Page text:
The title card appears and fades.

We finally see the brothers; Sam unpacking a suitcase full of flannel and Dean chatting on the phone with Castiel. Unfortunately the angel does not make an appearance in this episode, but unlike how they typically explain away his absence, we actually get a solid excuse as to why Castiel isn’t travelling with them. They’ve split up to search for Gabriel. Rowena, who also doesn’t make a cameo, has tracked Gabriel’s essence and narrowed down his location to two possible towns.

Castiel took Amarillo, Texas while Sam and Dean took Central City, Colorado.

This is where we get the first touch of an argument between Sam and Dean. It’s not too high tension, unlike other moments in this episode between the brothers, a simple argument about whether they’re spending their time wisely.

Dean believes they are wasting time waiting around for Gabriel, or as Dean put it “some dumbass Archangel who doesn’t want to be found”, as Mary and Jack are stuck over in apocalypse world — something he no doubt considers his fault after “Bring 'em Back Alive”, a Brad Buckner and Eugenie Ross-Leming episode that I actually liked. They were so close! And we know Dean loves to shoulder blame. It’s evident he’s completely given up on the Archangel.

Sam, on the other hand, wants to settle in and pull the long haul on the search for Gabriel. Which makes sense as they can’t really do anything else. They’re stuck on this side of the rift, so they might as well spend time looking for an Archangel. Hell, last episode they spent a lot of time going after Rowena!

Maybe Dean’s depression, which we’ve seen cultivate pretty obviously over the series, is sneaking back up on him? But then, he didn’t act too troubled and even made sarcastic sassy remarks —which are telltale Dean relaxed characteristics.

The bed starts to shake, a call back to Dean’s love of magic fingers from seasons past, for comedic relief to the spiraling disagreement. And then Gabriel knocks on the door.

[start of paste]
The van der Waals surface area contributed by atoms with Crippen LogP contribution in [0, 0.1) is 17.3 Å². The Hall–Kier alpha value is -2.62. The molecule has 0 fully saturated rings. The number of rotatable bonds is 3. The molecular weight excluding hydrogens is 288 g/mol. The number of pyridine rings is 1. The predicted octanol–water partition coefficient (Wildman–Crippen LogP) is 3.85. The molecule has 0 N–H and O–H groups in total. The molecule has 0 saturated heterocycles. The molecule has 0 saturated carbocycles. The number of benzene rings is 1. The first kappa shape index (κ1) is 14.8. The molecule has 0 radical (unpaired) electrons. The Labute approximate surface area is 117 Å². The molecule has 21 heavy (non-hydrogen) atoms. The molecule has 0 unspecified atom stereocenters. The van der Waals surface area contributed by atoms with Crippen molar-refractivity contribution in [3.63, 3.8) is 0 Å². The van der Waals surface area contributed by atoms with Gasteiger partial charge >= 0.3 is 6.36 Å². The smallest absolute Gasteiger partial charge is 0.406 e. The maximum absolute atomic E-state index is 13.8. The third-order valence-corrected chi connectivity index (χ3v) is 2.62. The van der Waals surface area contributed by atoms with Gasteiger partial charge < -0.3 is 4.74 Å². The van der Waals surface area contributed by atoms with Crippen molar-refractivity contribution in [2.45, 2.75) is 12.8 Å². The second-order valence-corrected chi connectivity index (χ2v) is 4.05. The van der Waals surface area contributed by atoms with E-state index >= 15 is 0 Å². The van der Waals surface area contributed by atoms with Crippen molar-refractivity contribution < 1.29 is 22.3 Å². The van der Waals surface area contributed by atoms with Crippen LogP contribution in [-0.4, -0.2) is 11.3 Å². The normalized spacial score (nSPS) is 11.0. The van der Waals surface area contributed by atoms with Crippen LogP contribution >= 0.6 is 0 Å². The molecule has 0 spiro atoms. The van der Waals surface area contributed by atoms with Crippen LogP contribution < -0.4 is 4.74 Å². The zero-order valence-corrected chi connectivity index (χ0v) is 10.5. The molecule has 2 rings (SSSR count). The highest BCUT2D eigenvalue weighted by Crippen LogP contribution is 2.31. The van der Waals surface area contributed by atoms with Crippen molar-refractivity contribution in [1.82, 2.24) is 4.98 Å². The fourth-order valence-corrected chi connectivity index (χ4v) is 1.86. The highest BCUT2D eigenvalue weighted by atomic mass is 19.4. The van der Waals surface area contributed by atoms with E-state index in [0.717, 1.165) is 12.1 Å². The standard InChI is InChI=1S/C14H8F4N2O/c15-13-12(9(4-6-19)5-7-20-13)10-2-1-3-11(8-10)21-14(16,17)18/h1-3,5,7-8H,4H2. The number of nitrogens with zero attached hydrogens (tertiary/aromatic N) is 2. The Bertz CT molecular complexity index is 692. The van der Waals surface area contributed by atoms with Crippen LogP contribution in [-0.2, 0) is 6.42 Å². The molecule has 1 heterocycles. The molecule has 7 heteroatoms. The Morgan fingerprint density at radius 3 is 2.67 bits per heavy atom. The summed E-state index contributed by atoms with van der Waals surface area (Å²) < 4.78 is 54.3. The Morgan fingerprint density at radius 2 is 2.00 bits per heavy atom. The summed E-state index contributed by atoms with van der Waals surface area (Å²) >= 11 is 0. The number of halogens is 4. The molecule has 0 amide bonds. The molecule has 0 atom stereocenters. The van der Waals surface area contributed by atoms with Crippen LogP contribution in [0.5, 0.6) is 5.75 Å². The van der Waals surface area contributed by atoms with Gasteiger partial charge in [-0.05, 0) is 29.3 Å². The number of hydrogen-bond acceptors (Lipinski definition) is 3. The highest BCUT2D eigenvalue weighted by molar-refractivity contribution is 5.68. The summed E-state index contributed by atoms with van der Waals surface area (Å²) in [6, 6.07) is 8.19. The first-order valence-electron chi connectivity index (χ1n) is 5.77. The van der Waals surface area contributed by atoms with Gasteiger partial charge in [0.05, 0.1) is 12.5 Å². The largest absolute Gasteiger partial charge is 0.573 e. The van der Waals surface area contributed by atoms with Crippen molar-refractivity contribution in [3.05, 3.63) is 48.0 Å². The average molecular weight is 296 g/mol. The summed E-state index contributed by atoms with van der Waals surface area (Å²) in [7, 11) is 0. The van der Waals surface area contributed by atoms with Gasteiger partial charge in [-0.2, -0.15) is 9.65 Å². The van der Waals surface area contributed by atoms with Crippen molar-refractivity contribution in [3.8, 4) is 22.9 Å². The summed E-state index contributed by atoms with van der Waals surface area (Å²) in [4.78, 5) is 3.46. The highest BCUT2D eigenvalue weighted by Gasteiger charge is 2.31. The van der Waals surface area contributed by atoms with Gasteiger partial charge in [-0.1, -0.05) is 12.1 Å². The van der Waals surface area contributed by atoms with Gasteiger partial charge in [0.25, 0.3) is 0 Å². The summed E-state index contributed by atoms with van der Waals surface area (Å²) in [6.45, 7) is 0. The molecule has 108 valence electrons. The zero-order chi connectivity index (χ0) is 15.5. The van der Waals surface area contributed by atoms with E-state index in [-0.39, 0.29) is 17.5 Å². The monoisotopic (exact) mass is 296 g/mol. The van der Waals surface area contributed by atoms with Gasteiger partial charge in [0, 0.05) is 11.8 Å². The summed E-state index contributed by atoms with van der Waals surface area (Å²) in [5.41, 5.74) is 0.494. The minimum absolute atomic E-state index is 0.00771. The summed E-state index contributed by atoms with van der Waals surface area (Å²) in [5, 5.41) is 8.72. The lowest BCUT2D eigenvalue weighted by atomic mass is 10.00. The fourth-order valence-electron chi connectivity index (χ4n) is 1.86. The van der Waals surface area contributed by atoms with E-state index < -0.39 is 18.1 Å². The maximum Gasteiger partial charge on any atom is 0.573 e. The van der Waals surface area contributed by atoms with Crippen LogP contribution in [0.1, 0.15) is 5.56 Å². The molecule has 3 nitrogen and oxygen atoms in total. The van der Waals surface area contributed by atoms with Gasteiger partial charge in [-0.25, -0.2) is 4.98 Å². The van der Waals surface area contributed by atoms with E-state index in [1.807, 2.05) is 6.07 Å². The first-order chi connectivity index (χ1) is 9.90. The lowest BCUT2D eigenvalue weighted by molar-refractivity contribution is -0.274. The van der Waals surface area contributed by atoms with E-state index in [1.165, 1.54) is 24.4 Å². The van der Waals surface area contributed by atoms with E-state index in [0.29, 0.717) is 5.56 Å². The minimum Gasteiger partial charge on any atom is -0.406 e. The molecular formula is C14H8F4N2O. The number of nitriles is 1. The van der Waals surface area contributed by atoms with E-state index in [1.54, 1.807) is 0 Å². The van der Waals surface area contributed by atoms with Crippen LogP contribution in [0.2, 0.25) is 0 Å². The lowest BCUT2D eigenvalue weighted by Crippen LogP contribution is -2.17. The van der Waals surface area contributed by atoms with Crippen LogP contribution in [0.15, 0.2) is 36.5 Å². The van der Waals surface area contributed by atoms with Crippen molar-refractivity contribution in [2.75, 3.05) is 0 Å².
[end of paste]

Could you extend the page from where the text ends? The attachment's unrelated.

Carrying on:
Sam bandages Gabriel’s stomach wound, which still isn’t healing, and we find out the only reason the Archangel came to them was because he hoped they had another bottle of his grace. Dean breaks the news, they used the rest of it to open the rift from “Bring ‘em Back Alive”, and Gabriel tries to leave. He barely stands before buckling under the pain, falling back onto the couch and deciding that he should take a nap.

This scene was a weird one for me, very much so like the dialogue between Gabriel and Sam in “Bring ‘em Back Alive”, I found the parallels odd and unnecessary. Why is Sam acting so friendly with Gabriel? Is it because he’s using him for his grace? Does he think being overtly nice to Gabriel will help them get to Mary and Jack? Or has their relationship progressed without much built up thanks to shifty writing? At least Dean has the common sense to use handcuffs when leaving Gabriel alone. As much as we love the Archangel, he still is a wild card regarding goodness.

The other two Norse demi-gods, who we saw earlier on Gabriel’s hit list, break into the room dressed to impress. Sure these guys sold Gabriel to Asmodeus, but that suit is the biggest crime! Seriously. I didn’t think I could seen more plaid than in the suitcase Sam was unpacking earlier, but this demi-god has the brothers beat concerning patterns. Who looks like a lumberjack now?

During the fight: Dean uses chair! It’s not effective.

Without a doubt, I really love Dean's fight scenes in this season.